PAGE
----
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Tuesday, February 14, 2006

Identifying "peer institutions"

One of the blessings/curses of higher education is that we occasionally have to identify "peer institutions" for one reason or another. Our accrediting agency likes "aspirational peers"--institutions we'd like to be like. For other purposes, institutions "more like" us are better. Institutionally, we went through this exercies 5 or 6 years ago, at the end of which our Board of Trustees (which had asked--well, demanded--that we do this) essentially said, "Just joking," and the project got dropped.

In my program, we have had to go through the exercise once again, at the behest of our accrediting agency. So we did, trying to identify mid-sized (3000 - 9000), urban, commuter schools with relatively low (less than 1100) SATS for entering students, with fairly high percentages of students eligible for Pell grants, and a fairly high percentage of minority students. Oh, and graduation rates higher, but not excessively higher, than ours. I don't know if the institutions we picked (UMichigan Dearborn, UMichigan Flint, IndU Southeast, IndU South Bend, Rutgers-Camdem, Cal State Bakersfield, New Jersey City U) really represent aspirational peers. But we'll see. I admit to being skeptical of the value of all this.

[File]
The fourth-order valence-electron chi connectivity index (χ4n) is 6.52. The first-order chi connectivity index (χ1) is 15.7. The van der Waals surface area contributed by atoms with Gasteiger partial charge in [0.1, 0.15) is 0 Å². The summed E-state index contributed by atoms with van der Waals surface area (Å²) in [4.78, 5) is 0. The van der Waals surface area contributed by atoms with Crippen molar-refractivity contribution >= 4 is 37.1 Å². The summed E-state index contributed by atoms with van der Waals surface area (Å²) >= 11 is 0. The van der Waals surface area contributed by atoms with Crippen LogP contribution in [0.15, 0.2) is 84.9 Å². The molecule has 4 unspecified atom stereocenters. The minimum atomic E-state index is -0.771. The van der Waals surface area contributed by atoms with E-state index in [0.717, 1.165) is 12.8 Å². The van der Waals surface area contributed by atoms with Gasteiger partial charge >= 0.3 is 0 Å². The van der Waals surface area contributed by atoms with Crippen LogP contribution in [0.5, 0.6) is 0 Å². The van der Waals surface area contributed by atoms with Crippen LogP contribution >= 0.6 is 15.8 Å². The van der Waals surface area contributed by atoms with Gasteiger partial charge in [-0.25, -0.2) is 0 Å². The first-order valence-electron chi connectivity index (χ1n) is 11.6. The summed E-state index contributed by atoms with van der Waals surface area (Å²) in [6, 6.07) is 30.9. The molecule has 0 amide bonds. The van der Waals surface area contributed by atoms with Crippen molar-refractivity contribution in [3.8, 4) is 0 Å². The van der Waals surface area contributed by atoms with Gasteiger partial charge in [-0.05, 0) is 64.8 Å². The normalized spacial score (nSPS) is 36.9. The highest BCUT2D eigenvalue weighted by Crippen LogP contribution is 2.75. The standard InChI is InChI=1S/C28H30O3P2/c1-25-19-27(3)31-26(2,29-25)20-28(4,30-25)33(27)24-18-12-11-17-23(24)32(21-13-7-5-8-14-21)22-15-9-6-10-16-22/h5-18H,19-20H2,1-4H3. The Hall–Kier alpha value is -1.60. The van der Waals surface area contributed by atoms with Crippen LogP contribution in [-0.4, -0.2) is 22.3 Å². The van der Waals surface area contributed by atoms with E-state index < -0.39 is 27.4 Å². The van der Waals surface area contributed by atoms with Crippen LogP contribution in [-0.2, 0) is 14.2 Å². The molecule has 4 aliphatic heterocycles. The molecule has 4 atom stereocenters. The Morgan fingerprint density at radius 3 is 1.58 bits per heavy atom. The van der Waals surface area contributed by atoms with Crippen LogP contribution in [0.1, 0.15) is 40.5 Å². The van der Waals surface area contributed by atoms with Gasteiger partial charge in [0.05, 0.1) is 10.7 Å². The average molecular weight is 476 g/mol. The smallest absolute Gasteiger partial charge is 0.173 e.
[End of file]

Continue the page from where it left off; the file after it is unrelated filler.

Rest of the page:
This is, as most of us in higher ed know, almost entirely a public-sector thing. GM doesn't really need to ask who its peer institutions are--they compete directly with them, and, if GM's getting its brains beat out, knows who's doing it. In the caseof my institution, we compete with none of out peer institutions, but we do compete with neighboring public (and private) schools, both in my own state and just across the state line. We know what they're doing. But none of those institutions are on our list of peers. We don't aspire to be them, I guess.


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